Left Hook at Long Range – It’s Just a Great Shot!

by Fran on July 2, 2010

About the Long Range Left Hook

Boxers will cause problems for themselves if they aim to make every shot that they throw a power punch.  These problems can include excessive tiring at an early stage of the contest (often referred to as punching themselves out), loading up with single shots rather than delivering a dynamic range of shots in quickfire combinations or even worse becoming predictable to the opponent.

The left hook at long range, like the left uppercut at long range, is not intended to be a power punch.  It is in fact a boxing technique that is an intelligent substitute for a jab, which, when it lands can have the effect of knocking the opponent slightly to their left thereby making them very vulnerable to shots like the right hook at long range or the right uppercut at mid-range (if the distance has closed.)  This is a shot for the purist; it’s subtle, unconventional and an ideal platform upon which to build dazzling combinations of punches.  OK, watch the video, read the mechanics and avoid the faults…as always, leave a comment!

Mechanics of the Long Range Left Hook

  1. From the boxing stance, the first action is a push from the front foot.  The push or ‘thrust’ should be ’sharp’ and explosive, providing the force necessary to rotate the body in a clockwise direction around the central axis.
  2. The shot needs to travel along a gentle arc (straight, then left to right) in order to ‘flank’ the opponent’s back hand (right hand for an orthodox boxer.)  The shot actually leaves the home position very slightly earlier than when throwing the jab; this is something you will have to ‘feel’ for in order to accurately release the shot at the right time.
  3. As the fist approaches the target (having covered about 75% of the distance), it rotates inwards so that the palm is facing down towards the floor.  At the last moment, the fist clenches and ’snaps’ on to the target, having swung from left to right around the opponent’s back hand.
  4. The fist returns along a straight line, returning to the ‘home’ position as per the boxing stance.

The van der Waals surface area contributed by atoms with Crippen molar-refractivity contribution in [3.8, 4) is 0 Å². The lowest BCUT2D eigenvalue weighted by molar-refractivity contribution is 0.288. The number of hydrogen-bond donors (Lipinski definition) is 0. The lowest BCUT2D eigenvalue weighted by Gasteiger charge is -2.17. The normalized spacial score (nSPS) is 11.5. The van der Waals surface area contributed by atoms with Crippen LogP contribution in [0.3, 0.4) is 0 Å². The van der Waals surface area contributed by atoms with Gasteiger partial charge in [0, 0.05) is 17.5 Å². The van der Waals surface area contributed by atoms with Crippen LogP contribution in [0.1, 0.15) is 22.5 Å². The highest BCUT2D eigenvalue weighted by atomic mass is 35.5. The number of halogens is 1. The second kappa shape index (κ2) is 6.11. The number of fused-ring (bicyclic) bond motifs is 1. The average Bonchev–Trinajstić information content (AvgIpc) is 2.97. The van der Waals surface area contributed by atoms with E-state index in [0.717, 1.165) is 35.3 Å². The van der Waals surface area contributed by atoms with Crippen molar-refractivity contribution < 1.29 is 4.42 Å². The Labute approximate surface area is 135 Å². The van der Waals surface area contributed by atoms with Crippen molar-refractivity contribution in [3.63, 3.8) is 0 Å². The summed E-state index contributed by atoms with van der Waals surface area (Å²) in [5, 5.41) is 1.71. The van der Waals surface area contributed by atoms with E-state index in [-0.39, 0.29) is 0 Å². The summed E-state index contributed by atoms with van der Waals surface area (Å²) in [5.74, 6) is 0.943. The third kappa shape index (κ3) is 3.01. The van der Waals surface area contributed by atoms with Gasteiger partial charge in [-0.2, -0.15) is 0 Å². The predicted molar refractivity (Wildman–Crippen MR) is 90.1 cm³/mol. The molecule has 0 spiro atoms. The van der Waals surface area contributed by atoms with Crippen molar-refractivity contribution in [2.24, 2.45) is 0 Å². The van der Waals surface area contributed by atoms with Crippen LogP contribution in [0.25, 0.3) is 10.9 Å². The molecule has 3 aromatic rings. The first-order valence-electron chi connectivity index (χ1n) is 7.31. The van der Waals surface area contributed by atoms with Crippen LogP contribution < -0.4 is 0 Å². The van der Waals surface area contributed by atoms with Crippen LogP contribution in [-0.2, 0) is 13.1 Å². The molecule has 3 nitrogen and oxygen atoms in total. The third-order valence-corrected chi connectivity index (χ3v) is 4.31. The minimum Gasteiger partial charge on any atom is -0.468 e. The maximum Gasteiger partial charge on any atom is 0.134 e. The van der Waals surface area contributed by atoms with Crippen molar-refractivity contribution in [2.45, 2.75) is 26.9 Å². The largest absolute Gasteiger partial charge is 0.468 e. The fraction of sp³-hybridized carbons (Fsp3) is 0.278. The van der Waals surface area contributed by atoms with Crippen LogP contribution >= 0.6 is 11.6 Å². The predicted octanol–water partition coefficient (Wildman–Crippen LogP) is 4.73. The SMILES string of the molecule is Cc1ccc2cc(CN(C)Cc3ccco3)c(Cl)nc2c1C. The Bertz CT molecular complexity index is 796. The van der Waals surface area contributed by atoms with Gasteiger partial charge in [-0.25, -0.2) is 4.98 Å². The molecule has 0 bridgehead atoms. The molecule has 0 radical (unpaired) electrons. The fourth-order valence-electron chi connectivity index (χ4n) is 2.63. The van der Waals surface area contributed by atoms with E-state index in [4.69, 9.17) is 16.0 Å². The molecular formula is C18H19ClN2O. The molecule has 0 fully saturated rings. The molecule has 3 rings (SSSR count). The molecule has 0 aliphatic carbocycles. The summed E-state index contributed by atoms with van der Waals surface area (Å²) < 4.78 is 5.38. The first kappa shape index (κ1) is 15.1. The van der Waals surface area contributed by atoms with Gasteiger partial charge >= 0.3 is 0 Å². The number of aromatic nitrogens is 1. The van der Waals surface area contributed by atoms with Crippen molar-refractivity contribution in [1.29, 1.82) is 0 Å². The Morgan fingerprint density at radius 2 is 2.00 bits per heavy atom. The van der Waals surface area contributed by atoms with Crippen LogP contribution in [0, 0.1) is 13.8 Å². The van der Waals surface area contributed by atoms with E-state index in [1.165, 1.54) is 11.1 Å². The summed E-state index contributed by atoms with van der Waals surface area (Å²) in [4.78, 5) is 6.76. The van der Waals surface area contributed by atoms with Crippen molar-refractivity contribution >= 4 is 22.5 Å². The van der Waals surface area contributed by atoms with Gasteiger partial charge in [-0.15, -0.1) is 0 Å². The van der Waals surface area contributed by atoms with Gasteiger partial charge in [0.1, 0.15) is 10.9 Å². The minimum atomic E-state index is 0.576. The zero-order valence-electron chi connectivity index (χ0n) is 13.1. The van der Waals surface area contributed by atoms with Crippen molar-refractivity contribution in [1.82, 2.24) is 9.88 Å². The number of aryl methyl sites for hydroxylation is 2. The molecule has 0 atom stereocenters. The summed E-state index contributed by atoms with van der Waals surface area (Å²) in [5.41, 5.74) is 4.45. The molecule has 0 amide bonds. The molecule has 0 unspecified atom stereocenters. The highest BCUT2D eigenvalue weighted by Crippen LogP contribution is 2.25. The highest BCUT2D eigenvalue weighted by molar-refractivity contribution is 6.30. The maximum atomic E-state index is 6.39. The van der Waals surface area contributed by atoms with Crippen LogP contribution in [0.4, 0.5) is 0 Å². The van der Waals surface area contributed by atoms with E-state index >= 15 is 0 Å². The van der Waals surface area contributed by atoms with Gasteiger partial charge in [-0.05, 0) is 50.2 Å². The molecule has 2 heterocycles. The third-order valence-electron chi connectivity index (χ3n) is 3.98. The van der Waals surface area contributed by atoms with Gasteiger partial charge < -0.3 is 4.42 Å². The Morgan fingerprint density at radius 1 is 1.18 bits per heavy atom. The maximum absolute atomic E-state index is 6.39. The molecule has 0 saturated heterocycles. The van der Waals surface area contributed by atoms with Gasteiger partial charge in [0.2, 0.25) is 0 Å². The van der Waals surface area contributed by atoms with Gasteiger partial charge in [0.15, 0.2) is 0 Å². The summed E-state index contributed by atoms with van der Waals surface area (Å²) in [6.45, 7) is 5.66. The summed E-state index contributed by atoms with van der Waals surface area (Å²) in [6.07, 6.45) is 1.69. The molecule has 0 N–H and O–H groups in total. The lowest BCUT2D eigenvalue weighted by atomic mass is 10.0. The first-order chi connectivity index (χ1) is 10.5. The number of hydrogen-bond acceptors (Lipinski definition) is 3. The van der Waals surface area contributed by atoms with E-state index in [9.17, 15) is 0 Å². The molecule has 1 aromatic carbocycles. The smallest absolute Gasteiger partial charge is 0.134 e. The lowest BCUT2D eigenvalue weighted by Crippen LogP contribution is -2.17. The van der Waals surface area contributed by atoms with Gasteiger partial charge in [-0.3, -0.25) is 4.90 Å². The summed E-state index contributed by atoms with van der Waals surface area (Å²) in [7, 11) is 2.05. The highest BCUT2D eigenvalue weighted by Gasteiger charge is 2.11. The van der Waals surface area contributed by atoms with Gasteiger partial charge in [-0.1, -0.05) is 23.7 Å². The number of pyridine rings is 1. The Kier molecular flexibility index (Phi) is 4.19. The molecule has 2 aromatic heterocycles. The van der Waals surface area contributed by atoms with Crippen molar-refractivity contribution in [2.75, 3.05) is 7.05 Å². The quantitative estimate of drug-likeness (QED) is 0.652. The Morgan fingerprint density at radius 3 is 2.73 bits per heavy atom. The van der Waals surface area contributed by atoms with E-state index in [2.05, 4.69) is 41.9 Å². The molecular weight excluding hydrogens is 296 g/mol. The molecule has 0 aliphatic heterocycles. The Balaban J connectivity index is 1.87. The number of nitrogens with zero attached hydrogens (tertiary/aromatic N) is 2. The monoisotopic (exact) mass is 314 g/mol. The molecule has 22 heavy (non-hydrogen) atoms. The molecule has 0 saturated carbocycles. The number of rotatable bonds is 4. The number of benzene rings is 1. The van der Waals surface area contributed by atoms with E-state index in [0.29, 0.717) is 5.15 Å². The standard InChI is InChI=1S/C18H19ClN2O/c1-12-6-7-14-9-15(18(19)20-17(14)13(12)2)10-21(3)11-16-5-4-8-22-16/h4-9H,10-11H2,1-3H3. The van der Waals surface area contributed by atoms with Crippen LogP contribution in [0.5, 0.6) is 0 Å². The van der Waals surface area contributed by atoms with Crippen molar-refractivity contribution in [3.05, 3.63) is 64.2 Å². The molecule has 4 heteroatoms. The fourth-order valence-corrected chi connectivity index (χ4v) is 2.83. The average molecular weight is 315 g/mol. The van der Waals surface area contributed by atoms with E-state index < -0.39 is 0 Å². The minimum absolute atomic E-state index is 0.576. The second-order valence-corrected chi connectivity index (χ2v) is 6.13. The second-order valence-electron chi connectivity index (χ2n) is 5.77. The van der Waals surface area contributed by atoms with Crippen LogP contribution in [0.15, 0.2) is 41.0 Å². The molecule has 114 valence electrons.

5. On completion, the arm is returned to the starting position as quickly as possible, providing effective defence against counter attack.

Common Faults with the Long Range Left Hook

The following problems can occur when throwing the long range left hook:

  1. The shot should not take too wide an arc on the way to the target, this will result a major vulnerability to taking incoming right hands from the opponent!  Remember that this shot has only has a subtle difference to the jab.
  2. This is not a power shot, so the boxer should not ‘load up’.  By loading up, looking for power, it’s likely that the shot will signal it’s arrival.  The boxer should have patience and understand that this shot opens doors!
  3. As with all left arm work, be careful not to allow the right hand to drop from the guard position!

There you have it.  The left hook at long range, in every way a boxing technique for the purists!



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{ 10 comments… read them below or add one }

banjobilly April 5, 2016 at 7:37 pm

Fran, outstanding, simple, detailed descriptions and instructions. Thou rockest … rockenzie on, mein herr!


Fran April 9, 2016 at 3:51 pm

I will indeed Banjo 🙂 You are most cool and I genuinely appreciate the positive comment, thank you.


Dan Roche October 23, 2014 at 11:51 am

I’ve seen a fighter in my gym combine the long-range left hook with a simultaneous outside slip as a counter to an opponent’s jab. When it does comes off it really is a cracker!


Fran October 24, 2014 at 8:33 pm

Yeah Dan. That’s a very smart counter.


Andrew July 3, 2014 at 8:33 pm

I know this video was posted awhile back but I have a question regarding where or how this punch lands in relation to the knuckles.

If I try to land with the middle & index knuckle it turns the punch into more of a mid range left hook or I have to bend my wrist a fair bit & “curl” my fist in if I leave the punch long in order to land with the correct knuckle alignment.

I hope this makes sense.



Fran July 7, 2014 at 6:31 pm

Hey Andrew

Sensible question. Remember that the mid-range hook simply defines the closest point that a target can be before you change the shot into a short range hook (in order to not lose power). In other words, there is no fixed point at which a mid-range hook becomes a long range hook, it’s a gradual transition.

Hope this makes sense?


JERRY August 26, 2013 at 2:58 am

Hi great web site ..just found it today Im glad I did. As far as the long left hook would you say It could be described as kind of a jab across ones own face ?I hear Roy Jones describe a jab across his own face


Fran August 30, 2013 at 9:14 pm

Thanks Jerry. Yep, that sounds like a neat way of describing it 🙂


Sam December 8, 2012 at 5:30 pm

I LOVE this technique thanks for bringing it to my attention!

Can you tell me how to throw this stepping forward?

You push off the lead foot to rotate the hips to throw this shot, but that means you cant step forwards with it!?

Q1) How do you throw it stepping forwards?

Q2) Why not make this a power shot? It dosnt have alot of bone structure behind it like when the arms bent at 90 degrees but you can get alot of whip on it, why do you advise against it being a power shot?

Kind regards!


DAVE I January 8, 2011 at 12:21 pm

Interesting video Fran.Ive never been taught to use a long range left hook like that so Its definitely taught me something new.
The only time I have been taught a long range left hook was in the following combo.-jab move in jab right cross -step out -then long range left hook -The left hook used to catch an opponent stepping forward.
cheers for the vid+article Fran.


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